Walter Cannon’s appreciation of  Claude Bernard’s crucial insight about the central importance of the  milieu interieur, led to the concept of homeostasis.  Cannon recognized that a “breaking strain” at a “critical stress” level (see I.J. Kopin on Hans Selye’s concepts more).     and popularized it in his book The Wisdom of the Body,1932. Cannon presented four tentative propositions to describe the general features of homeostasis:













“La fixité du milieu intérieur est la condition d’une vie libre et indépendante”

(“The constancy of the internal environment is the condition for a free and independent life”)

Claude Bernard



The coordinated physiological processes which maintain most of the steady states in the organism are so complex and so peculiar to living beings … that I have suggested a special designation for these states, homeostasis.

— Walter Bradford Cannon

The Wisdom of the Body (1932)http://www.todayinsci.com/QuotationsCategories/H_Cat/Homeostasis-Quotations.htmhttp://www.todayinsci.com/QuotationsCategories/P_Cat/Physiology-Quotations.htm













“The present condition of an organism  represents its internal  past, current, and future circumstances.  That is, states of the organism that enable it to cope with ongoing (and in some circumstances, anticipated) change, and they succeed or fail largely to the extent that they are effective — or at least more so than that of competitive responses — in maintaining short term or long-term stability. 

In the long term, organisms are “engineered” by bricolage to avoid danger or secure advantage for itself or its kin.   There is an extraordinary economy in the organism such that only ineffective coping at low levels will recruit the next most energetically demanding levels.  The tolerance of change before a cell or organism responds is “adaptive scope.” 

The range of qualitative or quantitative changes depends on birthright and experience: development can alter how much change an organism accepts (or tolerates) –at every level of organization from single cell to integrated whole-body experience.  An analogy might be how much weight can a rope tolerate before breaking, or how much surface tension can be tolerated before water suddenly overspills the lip of its container; similarly, in thermodynamics, a phase transition can be a relatively sudden  shift from one state of matter to another (as in liquid to gas)]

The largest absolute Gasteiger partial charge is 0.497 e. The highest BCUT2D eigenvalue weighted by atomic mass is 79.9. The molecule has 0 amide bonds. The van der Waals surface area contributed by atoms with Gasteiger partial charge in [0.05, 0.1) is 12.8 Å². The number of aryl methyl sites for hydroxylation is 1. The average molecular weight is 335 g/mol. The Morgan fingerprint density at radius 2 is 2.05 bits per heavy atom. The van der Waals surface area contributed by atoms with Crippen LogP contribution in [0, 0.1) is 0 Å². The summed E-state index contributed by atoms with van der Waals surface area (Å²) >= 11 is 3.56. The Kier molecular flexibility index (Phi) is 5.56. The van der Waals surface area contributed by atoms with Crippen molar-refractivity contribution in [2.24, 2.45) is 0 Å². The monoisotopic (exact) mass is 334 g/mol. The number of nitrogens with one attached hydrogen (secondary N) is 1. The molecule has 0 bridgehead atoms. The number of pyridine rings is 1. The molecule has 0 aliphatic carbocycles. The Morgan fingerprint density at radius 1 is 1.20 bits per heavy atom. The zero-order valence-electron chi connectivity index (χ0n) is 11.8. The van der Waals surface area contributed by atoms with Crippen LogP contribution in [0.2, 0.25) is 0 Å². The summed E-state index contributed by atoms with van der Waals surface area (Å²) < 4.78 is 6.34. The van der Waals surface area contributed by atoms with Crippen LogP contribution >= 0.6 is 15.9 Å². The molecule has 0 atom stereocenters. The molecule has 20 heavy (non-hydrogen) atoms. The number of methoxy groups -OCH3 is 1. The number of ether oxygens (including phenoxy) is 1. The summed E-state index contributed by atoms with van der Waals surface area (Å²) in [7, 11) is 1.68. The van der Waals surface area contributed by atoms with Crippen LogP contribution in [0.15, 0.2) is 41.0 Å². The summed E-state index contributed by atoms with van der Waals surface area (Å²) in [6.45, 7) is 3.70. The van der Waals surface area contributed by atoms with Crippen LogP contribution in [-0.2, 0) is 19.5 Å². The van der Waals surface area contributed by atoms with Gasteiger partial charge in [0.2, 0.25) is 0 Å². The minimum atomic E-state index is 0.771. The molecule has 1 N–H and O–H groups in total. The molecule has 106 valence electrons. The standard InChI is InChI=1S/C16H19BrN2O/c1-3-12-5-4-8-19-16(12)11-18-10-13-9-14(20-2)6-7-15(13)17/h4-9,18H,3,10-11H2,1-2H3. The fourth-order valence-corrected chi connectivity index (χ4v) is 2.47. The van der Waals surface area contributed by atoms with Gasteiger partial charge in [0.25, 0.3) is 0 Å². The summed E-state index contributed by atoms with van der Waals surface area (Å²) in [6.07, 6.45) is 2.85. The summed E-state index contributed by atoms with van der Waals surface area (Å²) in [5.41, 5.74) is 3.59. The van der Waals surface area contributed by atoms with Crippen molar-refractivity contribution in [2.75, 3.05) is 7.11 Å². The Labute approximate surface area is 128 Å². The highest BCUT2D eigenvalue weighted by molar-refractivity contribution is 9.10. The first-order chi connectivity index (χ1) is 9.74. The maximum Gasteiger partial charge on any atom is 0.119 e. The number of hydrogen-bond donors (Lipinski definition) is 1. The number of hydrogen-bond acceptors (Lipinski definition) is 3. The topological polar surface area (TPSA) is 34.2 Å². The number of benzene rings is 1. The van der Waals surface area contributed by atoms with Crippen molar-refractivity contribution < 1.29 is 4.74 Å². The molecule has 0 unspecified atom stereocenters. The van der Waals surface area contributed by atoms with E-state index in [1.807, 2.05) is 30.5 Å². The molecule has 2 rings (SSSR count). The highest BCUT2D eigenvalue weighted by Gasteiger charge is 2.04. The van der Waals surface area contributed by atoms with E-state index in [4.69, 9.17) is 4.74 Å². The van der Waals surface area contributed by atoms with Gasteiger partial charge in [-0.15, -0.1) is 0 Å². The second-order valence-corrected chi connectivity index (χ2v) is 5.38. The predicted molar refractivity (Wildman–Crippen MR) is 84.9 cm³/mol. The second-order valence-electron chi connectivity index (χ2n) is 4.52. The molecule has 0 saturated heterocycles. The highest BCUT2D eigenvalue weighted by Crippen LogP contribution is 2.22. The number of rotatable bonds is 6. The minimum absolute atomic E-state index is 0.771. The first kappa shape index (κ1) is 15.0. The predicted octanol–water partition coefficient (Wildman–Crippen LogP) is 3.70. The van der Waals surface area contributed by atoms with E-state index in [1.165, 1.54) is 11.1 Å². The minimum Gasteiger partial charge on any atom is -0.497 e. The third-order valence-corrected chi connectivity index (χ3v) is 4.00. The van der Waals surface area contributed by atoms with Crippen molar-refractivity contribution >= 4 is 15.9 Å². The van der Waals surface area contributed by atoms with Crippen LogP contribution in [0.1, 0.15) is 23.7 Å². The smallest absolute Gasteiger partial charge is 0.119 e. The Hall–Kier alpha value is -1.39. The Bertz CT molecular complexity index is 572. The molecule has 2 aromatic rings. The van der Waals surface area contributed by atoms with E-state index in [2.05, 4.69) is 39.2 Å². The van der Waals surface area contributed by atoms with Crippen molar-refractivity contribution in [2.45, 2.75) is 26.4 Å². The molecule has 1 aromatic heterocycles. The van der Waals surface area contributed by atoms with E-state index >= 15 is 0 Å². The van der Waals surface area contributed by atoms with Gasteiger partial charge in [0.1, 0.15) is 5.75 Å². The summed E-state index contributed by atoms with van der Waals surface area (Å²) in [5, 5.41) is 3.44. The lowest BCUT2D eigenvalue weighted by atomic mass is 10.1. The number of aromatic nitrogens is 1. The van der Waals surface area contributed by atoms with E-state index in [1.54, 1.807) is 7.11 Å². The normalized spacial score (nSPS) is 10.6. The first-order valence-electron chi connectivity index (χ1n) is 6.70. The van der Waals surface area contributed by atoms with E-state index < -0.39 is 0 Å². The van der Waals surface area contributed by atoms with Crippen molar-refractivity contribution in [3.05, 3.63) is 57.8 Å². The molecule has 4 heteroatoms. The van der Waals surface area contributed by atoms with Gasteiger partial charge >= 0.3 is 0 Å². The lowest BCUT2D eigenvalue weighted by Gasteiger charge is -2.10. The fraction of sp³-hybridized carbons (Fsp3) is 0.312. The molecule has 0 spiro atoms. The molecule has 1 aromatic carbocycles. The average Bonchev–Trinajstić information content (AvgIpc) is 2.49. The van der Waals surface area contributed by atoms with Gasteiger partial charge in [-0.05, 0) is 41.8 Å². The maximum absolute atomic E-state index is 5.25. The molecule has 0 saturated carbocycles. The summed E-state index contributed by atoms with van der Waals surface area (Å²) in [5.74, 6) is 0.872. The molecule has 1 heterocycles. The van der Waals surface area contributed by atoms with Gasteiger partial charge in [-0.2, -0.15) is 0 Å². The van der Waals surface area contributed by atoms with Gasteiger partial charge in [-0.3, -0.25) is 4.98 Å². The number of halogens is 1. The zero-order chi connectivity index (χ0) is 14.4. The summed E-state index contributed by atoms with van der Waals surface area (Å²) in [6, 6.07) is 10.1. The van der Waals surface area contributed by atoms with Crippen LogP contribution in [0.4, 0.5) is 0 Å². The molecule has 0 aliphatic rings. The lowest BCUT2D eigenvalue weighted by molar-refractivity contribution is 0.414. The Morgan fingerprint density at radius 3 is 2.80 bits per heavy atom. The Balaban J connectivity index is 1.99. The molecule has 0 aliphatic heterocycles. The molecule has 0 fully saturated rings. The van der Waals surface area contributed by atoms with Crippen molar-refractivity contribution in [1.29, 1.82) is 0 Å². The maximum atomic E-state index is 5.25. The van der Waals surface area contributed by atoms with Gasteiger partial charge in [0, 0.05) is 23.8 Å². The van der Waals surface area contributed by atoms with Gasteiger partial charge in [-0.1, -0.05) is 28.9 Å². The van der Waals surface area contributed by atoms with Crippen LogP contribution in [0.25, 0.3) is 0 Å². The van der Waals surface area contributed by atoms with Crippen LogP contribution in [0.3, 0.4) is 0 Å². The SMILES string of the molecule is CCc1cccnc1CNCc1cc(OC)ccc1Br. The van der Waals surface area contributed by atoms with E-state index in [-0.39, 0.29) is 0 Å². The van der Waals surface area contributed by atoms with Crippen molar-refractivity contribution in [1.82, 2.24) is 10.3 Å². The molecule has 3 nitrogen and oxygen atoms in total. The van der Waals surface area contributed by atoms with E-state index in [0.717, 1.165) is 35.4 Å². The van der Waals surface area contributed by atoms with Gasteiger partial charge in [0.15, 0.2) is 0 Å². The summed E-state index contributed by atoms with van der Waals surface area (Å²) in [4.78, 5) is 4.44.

We become aware of the inadequacy of a process when it is no longer as effective as a possible alternative means of establishing stability … at least stability until another “tweak” is needed.  Circumstances that create opportunities for the shift to alternative beliefs typically involve mismatches between present circumstances and a more stabilizing alternative.  Such conflicts are uncomfortable and at the highest levels of adaptive coping invite cognitive resolution – familiar as “cognitive dissonance.” 

Like most processes, dissonance resolution is consciously apparent only when they are extreme enough to require awareness.  This may be a threshold as well, and one that can be measured, as numbers of neurons are “recruited” until a critical mass is attained that triggers a distinctive response.   Thus we make our way through the environment, the final arbiter of an organism’s ability to compete for limited resources or cooperate in securing resources for its group.”  (Greenberg 2009)






There is relentless movement toward the lowest possible expression of unnecessary energy—ultimately the most important resource for life which must be channeled in the most productive possible ways to meet biological needs.   The outcomes of the processes by which stress is mitigated are seen to thread through every aspect of life and are richly represented–often in unexpected ways–in the expression and reception of art.  We speak of the STILLPOINT (as in the poetry of TS Eliot[i]; the center of the storm, the centering of the clay pot on the wheel)[ii] and the ANGLE of REPOSE  (that describes the “resting” shape of a cone shaped pile of sand that can be disrupted by a tiny addition).  There is reason to think of ENTROPY here.  [see Nick Soustanis web graphic on entropy and information)


These resting shapes seem as though some inevitable or ideal goal… but the realities of life expressed on so many levels of organization simultaneously are different: visit for example, the stress-response curve—famous in biology as a version of the Yerkes-Dodson principle, stressing the idea of an optimal point for some given function along any gradient of possibilities. [This represents a fundamental principle: The Golden Mean—the middle way between extremes of excess and of deficiency.]


Knowing how dangerous increased stress might be for one’s state of mind or health, deliberately increasing may seem counterintuitive.  Optimal performance is often a hair’s-breadth away from disaster. [This is something all kinds of performers; artists, athletes are familiar with]